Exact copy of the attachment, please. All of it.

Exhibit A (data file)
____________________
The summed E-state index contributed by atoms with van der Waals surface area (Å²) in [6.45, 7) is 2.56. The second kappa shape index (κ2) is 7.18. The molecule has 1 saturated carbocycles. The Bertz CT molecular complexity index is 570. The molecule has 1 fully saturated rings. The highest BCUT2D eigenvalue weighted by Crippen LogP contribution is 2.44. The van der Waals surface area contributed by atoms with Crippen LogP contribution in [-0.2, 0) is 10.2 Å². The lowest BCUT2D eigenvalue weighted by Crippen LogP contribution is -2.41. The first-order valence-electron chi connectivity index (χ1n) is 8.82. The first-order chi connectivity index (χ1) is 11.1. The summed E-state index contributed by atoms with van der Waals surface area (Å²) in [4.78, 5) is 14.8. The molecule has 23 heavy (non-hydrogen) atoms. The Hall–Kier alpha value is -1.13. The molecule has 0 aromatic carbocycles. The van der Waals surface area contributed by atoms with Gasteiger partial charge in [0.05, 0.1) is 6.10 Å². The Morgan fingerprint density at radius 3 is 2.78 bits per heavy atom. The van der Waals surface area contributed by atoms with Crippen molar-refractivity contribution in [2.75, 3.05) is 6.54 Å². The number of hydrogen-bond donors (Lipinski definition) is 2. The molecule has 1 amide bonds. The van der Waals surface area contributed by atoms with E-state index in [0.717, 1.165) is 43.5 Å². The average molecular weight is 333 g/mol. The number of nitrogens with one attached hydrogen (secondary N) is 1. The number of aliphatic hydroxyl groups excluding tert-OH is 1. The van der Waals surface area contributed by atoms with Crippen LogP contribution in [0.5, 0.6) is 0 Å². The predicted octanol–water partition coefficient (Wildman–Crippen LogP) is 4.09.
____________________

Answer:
The summed E-state index contributed by atoms with van der Waals surface area (Å²) in [6.45, 7) is 2.56. The second kappa shape index (κ2) is 7.18. The molecule has 1 saturated carbocycles. The Bertz CT molecular complexity index is 570. The molecule has 1 fully saturated rings. The highest BCUT2D eigenvalue weighted by Crippen LogP contribution is 2.44. The van der Waals surface area contributed by atoms with Crippen LogP contribution in [-0.2, 0) is 10.2 Å². The lowest BCUT2D eigenvalue weighted by Crippen LogP contribution is -2.41. The first-order valence-electron chi connectivity index (χ1n) is 8.82. The first-order chi connectivity index (χ1) is 11.1. The summed E-state index contributed by atoms with van der Waals surface area (Å²) in [4.78, 5) is 14.8. The molecule has 23 heavy (non-hydrogen) atoms. The Hall–Kier alpha value is -1.13. The molecule has 0 aromatic carbocycles. The van der Waals surface area contributed by atoms with Gasteiger partial charge in [0.05, 0.1) is 6.10 Å². The Morgan fingerprint density at radius 3 is 2.78 bits per heavy atom. The van der Waals surface area contributed by atoms with Crippen molar-refractivity contribution in [2.75, 3.05) is 6.54 Å². The number of hydrogen-bond donors (Lipinski definition) is 2. The molecule has 1 amide bonds. The van der Waals surface area contributed by atoms with E-state index in [0.717, 1.165) is 43.5 Å². The average molecular weight is 333 g/mol. The number of nitrogens with one attached hydrogen (secondary N) is 1. The number of aliphatic hydroxyl groups excluding tert-OH is 1. The van der Waals surface area contributed by atoms with Crippen LogP contribution in [0.5, 0.6) is 0 Å². The predicted octanol–water partition coefficient (Wildman–Crippen LogP) is 4.09.